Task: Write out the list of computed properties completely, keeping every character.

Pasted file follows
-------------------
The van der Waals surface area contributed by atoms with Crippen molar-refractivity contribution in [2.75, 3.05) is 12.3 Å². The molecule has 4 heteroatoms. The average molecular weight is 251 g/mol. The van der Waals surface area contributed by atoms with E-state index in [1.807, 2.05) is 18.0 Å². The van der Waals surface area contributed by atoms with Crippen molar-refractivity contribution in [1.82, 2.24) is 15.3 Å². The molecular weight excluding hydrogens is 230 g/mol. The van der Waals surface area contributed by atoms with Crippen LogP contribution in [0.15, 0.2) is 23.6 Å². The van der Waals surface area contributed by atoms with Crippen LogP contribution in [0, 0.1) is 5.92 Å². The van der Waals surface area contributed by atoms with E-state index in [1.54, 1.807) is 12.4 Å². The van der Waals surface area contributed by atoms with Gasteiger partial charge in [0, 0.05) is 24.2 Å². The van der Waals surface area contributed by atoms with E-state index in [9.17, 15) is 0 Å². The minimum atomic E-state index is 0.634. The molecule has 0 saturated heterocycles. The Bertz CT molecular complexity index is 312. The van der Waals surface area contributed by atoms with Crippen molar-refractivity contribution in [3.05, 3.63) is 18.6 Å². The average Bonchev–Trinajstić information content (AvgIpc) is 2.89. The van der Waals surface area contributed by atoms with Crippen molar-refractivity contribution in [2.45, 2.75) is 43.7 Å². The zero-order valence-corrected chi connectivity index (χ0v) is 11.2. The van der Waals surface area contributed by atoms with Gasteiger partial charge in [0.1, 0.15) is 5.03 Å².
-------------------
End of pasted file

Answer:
The van der Waals surface area contributed by atoms with Crippen molar-refractivity contribution in [2.75, 3.05) is 12.3 Å². The molecule has 4 heteroatoms. The average molecular weight is 251 g/mol. The van der Waals surface area contributed by atoms with E-state index in [1.807, 2.05) is 18.0 Å². The van der Waals surface area contributed by atoms with Crippen molar-refractivity contribution in [1.82, 2.24) is 15.3 Å². The molecular weight excluding hydrogens is 230 g/mol. The van der Waals surface area contributed by atoms with Crippen LogP contribution in [0.15, 0.2) is 23.6 Å². The van der Waals surface area contributed by atoms with Crippen LogP contribution in [0, 0.1) is 5.92 Å². The van der Waals surface area contributed by atoms with E-state index in [1.54, 1.807) is 12.4 Å². The van der Waals surface area contributed by atoms with Gasteiger partial charge in [0, 0.05) is 24.2 Å². The van der Waals surface area contributed by atoms with E-state index in [9.17, 15) is 0 Å². The minimum atomic E-state index is 0.634. The molecule has 0 saturated heterocycles. The Bertz CT molecular complexity index is 312. The van der Waals surface area contributed by atoms with Crippen molar-refractivity contribution in [3.05, 3.63) is 18.6 Å². The average Bonchev–Trinajstić information content (AvgIpc) is 2.89. The van der Waals surface area contributed by atoms with Crippen molar-refractivity contribution in [2.45, 2.75) is 43.7 Å². The zero-order valence-corrected chi connectivity index (χ0v) is 11.2. The van der Waals surface area contributed by atoms with Gasteiger partial charge in [0.1, 0.15) is 5.03 Å².